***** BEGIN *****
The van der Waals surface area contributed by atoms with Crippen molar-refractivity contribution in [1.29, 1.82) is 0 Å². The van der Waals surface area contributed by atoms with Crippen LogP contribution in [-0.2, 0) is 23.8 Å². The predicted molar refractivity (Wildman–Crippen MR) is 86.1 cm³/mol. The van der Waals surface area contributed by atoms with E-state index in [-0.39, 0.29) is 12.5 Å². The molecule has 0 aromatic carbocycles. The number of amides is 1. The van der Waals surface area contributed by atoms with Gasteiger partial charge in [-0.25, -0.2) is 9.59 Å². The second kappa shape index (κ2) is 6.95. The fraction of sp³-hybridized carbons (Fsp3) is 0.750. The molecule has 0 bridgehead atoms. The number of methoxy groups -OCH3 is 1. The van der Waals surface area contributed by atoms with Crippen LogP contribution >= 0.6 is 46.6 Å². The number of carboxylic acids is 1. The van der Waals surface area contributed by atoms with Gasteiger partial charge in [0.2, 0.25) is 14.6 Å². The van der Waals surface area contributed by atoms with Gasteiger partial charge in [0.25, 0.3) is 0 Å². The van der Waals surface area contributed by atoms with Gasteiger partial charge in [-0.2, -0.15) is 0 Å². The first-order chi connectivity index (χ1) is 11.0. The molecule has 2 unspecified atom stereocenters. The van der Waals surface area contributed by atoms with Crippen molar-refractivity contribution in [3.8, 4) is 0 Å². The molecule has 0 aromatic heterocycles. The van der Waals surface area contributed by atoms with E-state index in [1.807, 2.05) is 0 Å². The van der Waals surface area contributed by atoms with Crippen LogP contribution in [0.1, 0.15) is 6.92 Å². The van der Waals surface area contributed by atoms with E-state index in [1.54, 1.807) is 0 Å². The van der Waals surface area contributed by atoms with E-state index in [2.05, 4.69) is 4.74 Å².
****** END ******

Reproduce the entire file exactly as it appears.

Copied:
The van der Waals surface area contributed by atoms with Crippen molar-refractivity contribution in [1.29, 1.82) is 0 Å². The van der Waals surface area contributed by atoms with Crippen LogP contribution in [-0.2, 0) is 23.8 Å². The predicted molar refractivity (Wildman–Crippen MR) is 86.1 cm³/mol. The van der Waals surface area contributed by atoms with E-state index in [-0.39, 0.29) is 12.5 Å². The molecule has 0 aromatic carbocycles. The number of amides is 1. The van der Waals surface area contributed by atoms with Gasteiger partial charge in [-0.25, -0.2) is 9.59 Å². The second kappa shape index (κ2) is 6.95. The fraction of sp³-hybridized carbons (Fsp3) is 0.750. The molecule has 0 bridgehead atoms. The number of methoxy groups -OCH3 is 1. The van der Waals surface area contributed by atoms with Crippen LogP contribution >= 0.6 is 46.6 Å². The number of carboxylic acids is 1. The van der Waals surface area contributed by atoms with Gasteiger partial charge in [0.2, 0.25) is 14.6 Å². The van der Waals surface area contributed by atoms with Gasteiger partial charge in [0.25, 0.3) is 0 Å². The van der Waals surface area contributed by atoms with Gasteiger partial charge in [-0.2, -0.15) is 0 Å². The first-order chi connectivity index (χ1) is 11.0. The molecule has 2 unspecified atom stereocenters. The van der Waals surface area contributed by atoms with Crippen molar-refractivity contribution in [3.8, 4) is 0 Å². The molecule has 0 aromatic heterocycles. The van der Waals surface area contributed by atoms with E-state index in [1.807, 2.05) is 0 Å². The van der Waals surface area contributed by atoms with Crippen LogP contribution in [0.1, 0.15) is 6.92 Å². The van der Waals surface area contributed by atoms with E-state index in [1.54, 1.807) is 0 Å². The van der Waals surface area contributed by atoms with E-state index in [2.05, 4.69) is 4.74 Å².